Anyone who says he counts R K Narayan among his favourite authors has to be a friend of India. So, when the UK’s new business secretary, Vince Cable, visits India later this week with Prime Minister David Cameron and other senior cabinet colleagues, there will be little need to break ice. Not just because Cable likes Narayan, but he has been in touch with India for nearly four decades now.
For starters, the parents of his late wife are from India. When his party Liberal Democrats sewed a difficult and hotly debated post-election alliance with the Conservatives in the first week of May to form a rare coalition government in Britain, Cable said: “My Indian in-laws always told me arranged marriages last longer than love matches.”
Narayan and arranged marriages apart, Cable will have yet another edge in winning over India. He talks about India’s “green revolution”. That ought to make him old and wise enough to understand an India that is seen beyond the early 1990s economic liberalisation. He, therefore, can be counted as among the few western politicians who understands India more than for its 1.2 billion-population market and know its true potential outside business and industry. He deftly seals the deal when he defends the UK’s recent proposal to cut development aid to India and says it is a recognition of India’s success story. Now, who can argue with that?
Cable succeeds Peter Mandelson, who was Labour’s favourite spin-doctor and was a high-profile cabinet member.
When in India later this week, Cable is expected to say one thing every small and big businesses in India wants to hear. “We are open for business.” Under the 13-year Labour regime, a lot was left to be desired for economic/trade relations between India and the UK. As a matter of fact, Indian businesses were a shade more ambitious in the UK than UK businesses in India. Cable says it’s a two-way street from now on and the focus of the new Tory-Lib Dem government will be to improve the flow of investments both ways.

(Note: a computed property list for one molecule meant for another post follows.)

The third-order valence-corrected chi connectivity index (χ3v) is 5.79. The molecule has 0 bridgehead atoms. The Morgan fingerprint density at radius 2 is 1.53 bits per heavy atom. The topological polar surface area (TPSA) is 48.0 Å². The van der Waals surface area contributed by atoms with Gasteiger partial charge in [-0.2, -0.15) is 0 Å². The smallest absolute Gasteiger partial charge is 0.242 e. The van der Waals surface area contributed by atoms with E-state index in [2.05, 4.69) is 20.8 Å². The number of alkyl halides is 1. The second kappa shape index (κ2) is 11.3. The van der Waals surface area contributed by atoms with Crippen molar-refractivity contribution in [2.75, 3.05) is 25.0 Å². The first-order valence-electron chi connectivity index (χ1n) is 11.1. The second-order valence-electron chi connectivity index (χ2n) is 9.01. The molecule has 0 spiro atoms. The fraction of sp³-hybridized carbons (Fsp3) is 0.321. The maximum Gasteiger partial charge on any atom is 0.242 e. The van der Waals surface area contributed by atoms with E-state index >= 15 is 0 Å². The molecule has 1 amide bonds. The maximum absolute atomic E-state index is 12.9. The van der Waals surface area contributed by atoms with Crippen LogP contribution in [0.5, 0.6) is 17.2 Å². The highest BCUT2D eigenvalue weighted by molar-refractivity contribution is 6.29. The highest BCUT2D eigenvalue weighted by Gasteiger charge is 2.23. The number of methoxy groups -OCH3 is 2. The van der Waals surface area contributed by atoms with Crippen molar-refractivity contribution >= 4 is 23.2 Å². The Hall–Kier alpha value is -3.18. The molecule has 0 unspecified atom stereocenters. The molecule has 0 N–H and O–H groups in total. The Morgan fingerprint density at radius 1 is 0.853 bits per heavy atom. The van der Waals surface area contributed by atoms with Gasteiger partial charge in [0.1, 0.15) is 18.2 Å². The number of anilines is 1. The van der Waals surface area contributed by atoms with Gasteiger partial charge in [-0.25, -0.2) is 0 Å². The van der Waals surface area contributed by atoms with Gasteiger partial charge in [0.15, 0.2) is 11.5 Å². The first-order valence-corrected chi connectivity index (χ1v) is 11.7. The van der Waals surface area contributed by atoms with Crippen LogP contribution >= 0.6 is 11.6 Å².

Cable, 67, during his formative years as an economist, says he travelled across the length and breadth of India. His understanding of India is first hand and he has never fallen out of touch with India. A big admirer of India’s economic success, he says the new relationship with India will be rooted to the ground.
As a student, Cable read natural science and economics at Cambridge University followed by a PhD at Glasgow University. Between 1966 and 1968, he worked as Treasury Finance Officer for the Kenyan government and later spent two years as a first secretary in the diplomatic service in the Foreign and Commonwealth Office. After a few more stints in the government, he moved to the private sector with Shell International in 1990 and became the energy giant’s chief economist in 1995. He later became a research fellow at the Centre for the Study of Global Governance at the London School of Economics for three years until 2004.
A straight-talking Cable has one other rare quality among his British peers that is more common in India. This Lib Dem minister started his political career with Labour. He served as a Labour Councillor in Glasgow between 1971 and 1974, before joining the Social Democrat Party (which was merged with the Liberal Party in the 1980s). He was first elected to Parliament in 1997 and joined the Lib Dem shadow cabinet in 1999. He had been the Liberal Democrat Shadow Chancellor since November 2003 and is currently Deputy Leader of the Liberal Democrats.
He shot to global fame, with the release of his book The Storm: The World Economic Crisis and What it Means in 2009. As early as 2003, he is considered to have predicted the coming of the global financial crisis that the world has just about managed to recover from. After being in politics for nearly four decades and for the first time tasting real power, there is little reason to believe that his peers, both at home and outside, will ignore the words of caution from “Saint Vince”.